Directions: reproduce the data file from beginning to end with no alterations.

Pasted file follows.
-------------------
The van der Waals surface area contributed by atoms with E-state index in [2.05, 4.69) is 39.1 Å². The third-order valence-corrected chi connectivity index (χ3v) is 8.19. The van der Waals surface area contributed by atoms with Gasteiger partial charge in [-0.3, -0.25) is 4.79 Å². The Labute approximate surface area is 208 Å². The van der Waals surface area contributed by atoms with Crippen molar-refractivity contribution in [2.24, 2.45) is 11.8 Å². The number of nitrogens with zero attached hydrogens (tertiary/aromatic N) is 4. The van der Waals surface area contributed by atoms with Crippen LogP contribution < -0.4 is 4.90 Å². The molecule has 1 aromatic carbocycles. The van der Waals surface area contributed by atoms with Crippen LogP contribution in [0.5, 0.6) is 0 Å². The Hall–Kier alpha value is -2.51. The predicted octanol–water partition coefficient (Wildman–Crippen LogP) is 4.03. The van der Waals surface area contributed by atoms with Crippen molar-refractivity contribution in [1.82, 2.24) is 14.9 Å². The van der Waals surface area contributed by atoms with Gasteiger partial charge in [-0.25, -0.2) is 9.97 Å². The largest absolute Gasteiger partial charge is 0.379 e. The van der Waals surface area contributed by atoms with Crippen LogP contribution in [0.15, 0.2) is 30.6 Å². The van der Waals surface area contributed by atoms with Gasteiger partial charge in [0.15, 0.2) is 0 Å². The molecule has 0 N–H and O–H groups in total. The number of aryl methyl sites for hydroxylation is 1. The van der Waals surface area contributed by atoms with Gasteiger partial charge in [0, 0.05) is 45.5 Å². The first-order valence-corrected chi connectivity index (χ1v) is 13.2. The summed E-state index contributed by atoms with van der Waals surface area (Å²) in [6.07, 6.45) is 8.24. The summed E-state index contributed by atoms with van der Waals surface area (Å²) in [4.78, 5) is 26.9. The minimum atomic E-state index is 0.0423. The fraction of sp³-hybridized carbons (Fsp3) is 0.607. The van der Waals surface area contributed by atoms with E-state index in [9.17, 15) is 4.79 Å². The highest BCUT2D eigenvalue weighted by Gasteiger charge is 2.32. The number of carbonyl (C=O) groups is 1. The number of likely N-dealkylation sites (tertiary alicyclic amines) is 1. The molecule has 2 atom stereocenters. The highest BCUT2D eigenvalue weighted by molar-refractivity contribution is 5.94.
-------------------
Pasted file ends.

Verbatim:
The van der Waals surface area contributed by atoms with E-state index in [2.05, 4.69) is 39.1 Å². The third-order valence-corrected chi connectivity index (χ3v) is 8.19. The van der Waals surface area contributed by atoms with Gasteiger partial charge in [-0.3, -0.25) is 4.79 Å². The Labute approximate surface area is 208 Å². The van der Waals surface area contributed by atoms with Crippen molar-refractivity contribution in [2.24, 2.45) is 11.8 Å². The number of nitrogens with zero attached hydrogens (tertiary/aromatic N) is 4. The van der Waals surface area contributed by atoms with Crippen LogP contribution < -0.4 is 4.90 Å². The molecule has 1 aromatic carbocycles. The van der Waals surface area contributed by atoms with Crippen LogP contribution in [0.5, 0.6) is 0 Å². The Hall–Kier alpha value is -2.51. The predicted octanol–water partition coefficient (Wildman–Crippen LogP) is 4.03. The van der Waals surface area contributed by atoms with Crippen molar-refractivity contribution in [1.82, 2.24) is 14.9 Å². The van der Waals surface area contributed by atoms with Gasteiger partial charge in [-0.25, -0.2) is 9.97 Å². The largest absolute Gasteiger partial charge is 0.379 e. The van der Waals surface area contributed by atoms with Crippen LogP contribution in [0.15, 0.2) is 30.6 Å². The van der Waals surface area contributed by atoms with Gasteiger partial charge in [0.15, 0.2) is 0 Å². The molecule has 0 N–H and O–H groups in total. The number of aryl methyl sites for hydroxylation is 1. The van der Waals surface area contributed by atoms with Gasteiger partial charge in [0, 0.05) is 45.5 Å². The first-order valence-corrected chi connectivity index (χ1v) is 13.2. The summed E-state index contributed by atoms with van der Waals surface area (Å²) in [6.07, 6.45) is 8.24. The summed E-state index contributed by atoms with van der Waals surface area (Å²) in [4.78, 5) is 26.9. The minimum atomic E-state index is 0.0423. The fraction of sp³-hybridized carbons (Fsp3) is 0.607. The van der Waals surface area contributed by atoms with E-state index in [9.17, 15) is 4.79 Å². The highest BCUT2D eigenvalue weighted by Gasteiger charge is 2.32. The number of carbonyl (C=O) groups is 1. The number of likely N-dealkylation sites (tertiary alicyclic amines) is 1. The molecule has 2 atom stereocenters. The highest BCUT2D eigenvalue weighted by molar-refractivity contribution is 5.94.